With more friendly albeit safer regulations and wider access to cannabis, including over-the-counter products for medical use, the untapped potential can be unlocked. It will just not help in the growth of the legal cannabis industry but also open doors to collaboration, innovation, research, and product development. If marketing and advertising restrictions are lifted, various platforms can be used to educate consumers about cannabis and remove the stigma surrounding its consumption. All these measures will also help counter the illicit market, which is still thriving in Canada, as per the latest data.
2. Canada Must Establish Better Cannabis Regulatory SOP
While regulatory authorities must streamline marketing regulations to support the industry’s growth, cannabis regulations also need to promote public health and safety, and sustainability. Regulators’ narrow focus on health and safety is proving to be counter-productive as it is limiting the ability of cannabis businesses to communicate to consumers about the merits of safer and legally-produced cannabis.
And although cannabis businesses can use banking services freely in Canada, banks are still reluctant in providing their full suite of services due to the uncertain regulations and lack of concrete information. This allows people to bend the rules and evade compliance. Standard and consistent regulations, once designed and enforced properly, will empower licensed cannabis businesses to make strategic decisions within the legal cannabis framework and also establish sustainable practices for a thriving industry.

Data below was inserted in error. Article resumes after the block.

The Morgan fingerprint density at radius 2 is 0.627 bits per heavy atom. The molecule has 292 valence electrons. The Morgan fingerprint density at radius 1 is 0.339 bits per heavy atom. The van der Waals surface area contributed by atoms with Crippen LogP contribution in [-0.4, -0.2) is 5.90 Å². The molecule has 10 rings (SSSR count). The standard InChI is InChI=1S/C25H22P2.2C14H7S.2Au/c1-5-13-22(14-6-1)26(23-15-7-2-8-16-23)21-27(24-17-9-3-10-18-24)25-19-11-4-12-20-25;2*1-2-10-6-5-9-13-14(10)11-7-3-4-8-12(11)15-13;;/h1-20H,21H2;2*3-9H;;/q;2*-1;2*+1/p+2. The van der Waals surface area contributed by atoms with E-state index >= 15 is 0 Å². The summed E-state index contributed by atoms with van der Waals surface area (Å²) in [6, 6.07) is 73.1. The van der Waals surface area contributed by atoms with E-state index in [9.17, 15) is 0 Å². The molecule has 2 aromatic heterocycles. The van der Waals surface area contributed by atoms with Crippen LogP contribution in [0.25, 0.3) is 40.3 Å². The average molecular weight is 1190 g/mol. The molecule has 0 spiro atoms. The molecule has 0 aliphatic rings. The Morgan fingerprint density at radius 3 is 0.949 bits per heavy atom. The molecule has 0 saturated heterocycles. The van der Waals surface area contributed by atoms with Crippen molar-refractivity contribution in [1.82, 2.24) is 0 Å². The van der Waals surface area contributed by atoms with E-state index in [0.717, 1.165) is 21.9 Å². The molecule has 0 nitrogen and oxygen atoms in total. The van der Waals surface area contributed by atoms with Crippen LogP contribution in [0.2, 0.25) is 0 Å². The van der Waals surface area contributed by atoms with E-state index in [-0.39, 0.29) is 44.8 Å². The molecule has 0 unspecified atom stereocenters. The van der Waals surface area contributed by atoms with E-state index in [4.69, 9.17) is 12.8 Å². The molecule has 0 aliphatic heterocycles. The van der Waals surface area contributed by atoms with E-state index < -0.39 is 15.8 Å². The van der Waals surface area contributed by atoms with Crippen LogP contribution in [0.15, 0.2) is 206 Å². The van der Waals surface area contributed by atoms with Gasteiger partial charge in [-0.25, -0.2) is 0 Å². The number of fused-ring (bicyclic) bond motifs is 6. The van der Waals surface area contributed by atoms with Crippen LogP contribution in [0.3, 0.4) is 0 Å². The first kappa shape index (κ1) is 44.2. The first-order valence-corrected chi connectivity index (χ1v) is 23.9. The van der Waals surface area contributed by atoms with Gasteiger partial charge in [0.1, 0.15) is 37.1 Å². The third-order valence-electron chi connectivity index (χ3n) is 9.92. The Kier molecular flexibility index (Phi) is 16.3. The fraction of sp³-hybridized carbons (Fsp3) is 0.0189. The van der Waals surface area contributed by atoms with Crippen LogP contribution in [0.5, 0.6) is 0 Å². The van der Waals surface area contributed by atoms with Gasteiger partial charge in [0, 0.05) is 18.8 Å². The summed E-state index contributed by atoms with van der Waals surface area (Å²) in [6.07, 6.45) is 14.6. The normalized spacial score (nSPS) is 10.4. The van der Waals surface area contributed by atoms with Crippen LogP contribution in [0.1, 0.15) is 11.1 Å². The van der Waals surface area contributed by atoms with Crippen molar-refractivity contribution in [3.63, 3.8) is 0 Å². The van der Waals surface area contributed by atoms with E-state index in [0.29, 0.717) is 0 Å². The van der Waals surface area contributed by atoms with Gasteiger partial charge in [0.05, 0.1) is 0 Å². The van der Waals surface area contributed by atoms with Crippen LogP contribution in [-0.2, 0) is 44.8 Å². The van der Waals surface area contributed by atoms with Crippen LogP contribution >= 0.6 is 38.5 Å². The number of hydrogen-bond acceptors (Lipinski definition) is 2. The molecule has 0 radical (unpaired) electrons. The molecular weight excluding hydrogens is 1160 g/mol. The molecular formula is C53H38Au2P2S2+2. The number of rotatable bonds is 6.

3. The Realities of Cannabis Retail and Industry Consolidation
Canada’s largest province, Ontario, has been leading the way in cannabis retail with over 1000 operational stores. Critics say that the industry is growing too fast and there’s not enough demand, which may eventually lead to consolidation. However, leading cannabis retailers on one of the panel discussions were of a different view and would rather have healthy competition between private retailers than the current status quo, which indirectly gives the OCS, a crown corporation and sole distributor in Ontario, a monopoly in the cannabis retail industry. Of course, streamlining regulations and allowing cannabis retailers to influence policy was the consistent ongoing theme throughout the conference.